As networks such as shown in FIG. 1 grow, new clients 102 may be added, more storage such as volumes 130 may be added and servicing demands may increase. As mentioned above, server 120 will service all requests for access to volumes 130. Consequently, the workload on server 120 may increase dramatically and performance may decline. To help reduce the bandwidth limitations of the traditional client server model, Storage Area Networks (SAN) have become increasingly popular in recent years. Storage Area Networks interconnect servers and storage at high speeds. By combining existing networking models, such as LANs, with Storage Area Networks, performance of the overall computer network may be improved.

FIG. 2 shows one exemplary embodiment of a SAN 200. Servers 202 are coupled to data storage devices 230 via SAN interconnect 204. Each server 202 and each storage device 230 is coupled to SAN interconnect 204. Servers 202 have direct access to any of the storage devices 230 connected to the SAN interconnect 204. SAN interconnect 204 can be a high speed interconnect, such as Fibre Channel or small computer systems interface (SCSI). In addition, SAN interconnect 204 can be an Internet Small Computers System Interface (iSCSI), a Fiber Connectivity (FICON) storage protocol, or Serial Attached SCSI (SAS) attached storage. As FIG. 2 shows, the servers 202 and storage devices 230 comprise a network in and of themselves.

In the SAN 200 of FIG. 2, no server 202 is dedicated to a particular storage device 230 as in a LAN. Any server 202 may access any storage device 230 on the SAN 200 in FIG. 2. Typical characteristics of a SAN 200 may include high bandwidth, a multitude of nodes per loop, a large connection distance, and a very large storage capacity. Consequently, the performance, flexibility, and scalability of a Fibre Channel based SAN 200 may be significantly greater than that of a typical SCSI based system.

FIG. 2 also shows a network administrator/controller 270 coupled to the SAN interconnect 204. Being able to effectively allocate storage 230 in a SAN 200 in a manner that provides for adequate data protection and recoverability is of particular importance. Because multiple hosts may have access to a particular storage array 230 in a SAN 200, prevention of unauthorized and/or untimely data access is desirable. Zoning is an example of one technique that is used to accomplish this goal. Zoning allows resources to be partitioned and managed in a controlled manner. The administrator 270 may be used to map hosts to storage and provide control to allocation of the storage devices 230.

Current storage products managed and monitored by devices such as an administrator 270 include so-called “point-in-time” copy functionality. Point-in-time copy functionality is a technology in the storage microcode that makes it possible to very rapidly provide a copy (or apparent copy) of a volume without necessarily reading all the data from the source volume and writing it to a target volume. This is done through bitmaps and algorithms which control when data must actually be moved to the target. Point in time copy functionality has provided great advantage in reducing the amount of time that source volumes must have their input/output (I/O) activity quiesced in order to produce consistent target volumes for data backup, archive, or data mining purposes.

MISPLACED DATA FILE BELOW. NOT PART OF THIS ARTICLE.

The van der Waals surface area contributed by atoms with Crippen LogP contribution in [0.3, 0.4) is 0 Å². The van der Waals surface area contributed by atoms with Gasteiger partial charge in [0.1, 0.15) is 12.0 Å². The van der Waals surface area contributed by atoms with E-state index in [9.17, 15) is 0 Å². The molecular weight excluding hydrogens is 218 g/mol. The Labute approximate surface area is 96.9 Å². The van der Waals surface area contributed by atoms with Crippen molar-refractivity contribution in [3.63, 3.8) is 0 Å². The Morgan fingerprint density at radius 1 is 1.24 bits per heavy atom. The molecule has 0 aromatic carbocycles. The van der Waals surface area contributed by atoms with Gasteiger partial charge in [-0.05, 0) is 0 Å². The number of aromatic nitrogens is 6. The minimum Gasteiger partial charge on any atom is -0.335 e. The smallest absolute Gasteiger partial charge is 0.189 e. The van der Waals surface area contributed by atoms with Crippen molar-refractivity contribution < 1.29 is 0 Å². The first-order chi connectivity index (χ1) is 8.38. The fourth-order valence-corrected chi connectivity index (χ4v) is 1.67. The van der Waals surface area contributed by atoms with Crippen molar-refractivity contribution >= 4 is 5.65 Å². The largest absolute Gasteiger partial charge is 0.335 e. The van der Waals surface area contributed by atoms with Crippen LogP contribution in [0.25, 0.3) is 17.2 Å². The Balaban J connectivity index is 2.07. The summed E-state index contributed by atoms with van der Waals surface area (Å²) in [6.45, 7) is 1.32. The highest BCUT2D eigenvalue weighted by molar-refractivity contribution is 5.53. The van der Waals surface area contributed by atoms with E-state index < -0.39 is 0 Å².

In many applications, point-in-time copy functionality need only make a copy of data that is actually changed in the source volumes, yet until recently the entire capacity of the source volumes had to be allocated and reserved for the targets of the functionality. Recent enhancement to various point-in-time copy implementations now allow the target volumes to be much smaller that the space allocated for the source volumes, anticipating that only data that actually gets changed in the source volumes needs to be copied to the target volumes. In these cases, the target volumes are said to be “thin or thinly provisioned.”

The administrator 270 may be configured to aid in the selection of storage locations within a large network of storage elements. The administrator 270 includes a storage virtualization optimizer that, according to an embodiment of the present invention, processes input/output in accordance with a customer's specified performance and space requirements, given a level of desired performance, attributes of the user's workload, the varying performance attributes of storage and its response to different types of workloads, and the presence of competing workloads within the network.

The virtual disk allocator (VDA) 272 satisfies requests for storage within the network of storage elements in such a way as to meet the performance requirements specified with the request, or through a storage policy mechanism. The virtual disk allocator 272 can operate in environments such as the IBM 2145 SAN Volume Controller (SAN VC), which is a virtualized storage subsystem. The virtual disk allocator 272 may determine performance characteristics of managed disks. The virtual disk allocator 272 may further determine relationships between managed disks and resource groups based on user defined or automated input, and create a virtual disk that includes a set of the managed disks, taking into consideration the resource groups, and the resource group storage resources such as cache and data paths, to which the managed disks are allocated.